Monday, June 15, 2015

Not Just a Bob Marley Song

Recently, in my Honors History 10 Class, we have been learning about Buffalo Soldiers and Native Americans. We watched several videos and read a few primary source documents. We discussed the effect of the soldiers n the Native Americans. We also learned about all of the different ways the Natives resisted the soldiers. We discussed the Battle of Little Big Horn and the Dawes Act. Our Essential Question for this unit was: During Westward expansion, did the impact of federal policy towards the Native Americans match the intent?
An image of the different laws and
battles during this time period.
For many reasons, I believe that the answer to the question is no. Congress had some great ideas and ways to get the Native Americans to move, but they didn't think them through. For example, the Dawes Act was put in place in order to give each head of the family their own land to farm and live on. They didn't realize, however, that the Native Americans weren't used to the idea of 'cutting up' the land. They were used to sharing all of the land and having a community that lived together. They were not fond of the idea of dividing up the land and many resisted. I believe that Congress had the best intentions of trying to give each family their own land, but it ended up backfiring on them.
Helen Hunt Jackson wrote a story on the life of Native Americans and how they were affected by the Buffalo Soldiers. She highlighted the information that newspapers left out. This information was often the important details that showed the bad side of the Buffalo Soldiers. This is still very relevant today. News channels will often only show half of the story on their broadcasts. They will show the side that makes someone look the worst or is the most dramatic. This is not a good way to broadcast news, but is often the way that most audiences are attracted to.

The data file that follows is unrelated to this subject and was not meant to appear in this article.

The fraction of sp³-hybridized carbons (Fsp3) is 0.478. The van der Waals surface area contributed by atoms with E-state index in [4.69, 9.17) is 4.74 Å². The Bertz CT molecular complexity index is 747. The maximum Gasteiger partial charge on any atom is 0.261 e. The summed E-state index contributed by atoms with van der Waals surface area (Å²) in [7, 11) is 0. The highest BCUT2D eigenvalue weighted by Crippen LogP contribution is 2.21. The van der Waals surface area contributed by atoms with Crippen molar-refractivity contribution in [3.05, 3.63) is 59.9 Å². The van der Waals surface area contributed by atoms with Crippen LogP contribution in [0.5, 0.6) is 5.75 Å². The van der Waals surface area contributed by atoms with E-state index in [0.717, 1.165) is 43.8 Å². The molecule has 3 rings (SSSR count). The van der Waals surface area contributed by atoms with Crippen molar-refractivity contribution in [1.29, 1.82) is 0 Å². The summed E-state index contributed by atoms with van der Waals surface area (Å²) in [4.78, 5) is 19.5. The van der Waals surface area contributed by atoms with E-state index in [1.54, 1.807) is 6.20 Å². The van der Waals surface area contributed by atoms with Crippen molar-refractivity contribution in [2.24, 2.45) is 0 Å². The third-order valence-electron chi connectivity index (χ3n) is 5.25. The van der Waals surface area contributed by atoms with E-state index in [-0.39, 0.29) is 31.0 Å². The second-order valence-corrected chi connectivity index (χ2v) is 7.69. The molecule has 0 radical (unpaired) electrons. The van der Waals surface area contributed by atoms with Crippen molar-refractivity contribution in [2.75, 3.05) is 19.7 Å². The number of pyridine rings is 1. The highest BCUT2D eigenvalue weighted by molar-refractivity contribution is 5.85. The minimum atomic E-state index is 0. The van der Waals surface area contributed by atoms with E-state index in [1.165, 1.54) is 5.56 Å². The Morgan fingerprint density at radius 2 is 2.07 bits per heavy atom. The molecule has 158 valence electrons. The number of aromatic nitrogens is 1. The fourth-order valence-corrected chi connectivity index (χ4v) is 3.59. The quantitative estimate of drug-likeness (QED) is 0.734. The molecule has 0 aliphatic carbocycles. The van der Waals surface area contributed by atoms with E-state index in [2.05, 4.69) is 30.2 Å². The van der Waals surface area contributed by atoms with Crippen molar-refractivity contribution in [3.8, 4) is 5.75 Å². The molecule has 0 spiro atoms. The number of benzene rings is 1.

Wednesday, June 10, 2015

St. Rockefeller

Over the last week, we have been learning about business giants in my Honors History 10 class. Our essential question for this unit was: did the captains of industry have a positive or negative impact on the public? In order to properly answer this question, we investigated two major captains f industries at this time. We watched several videos and read many primary source documents about the two men we were studying. While they were both very different, there were a few common threads between their lifestyles.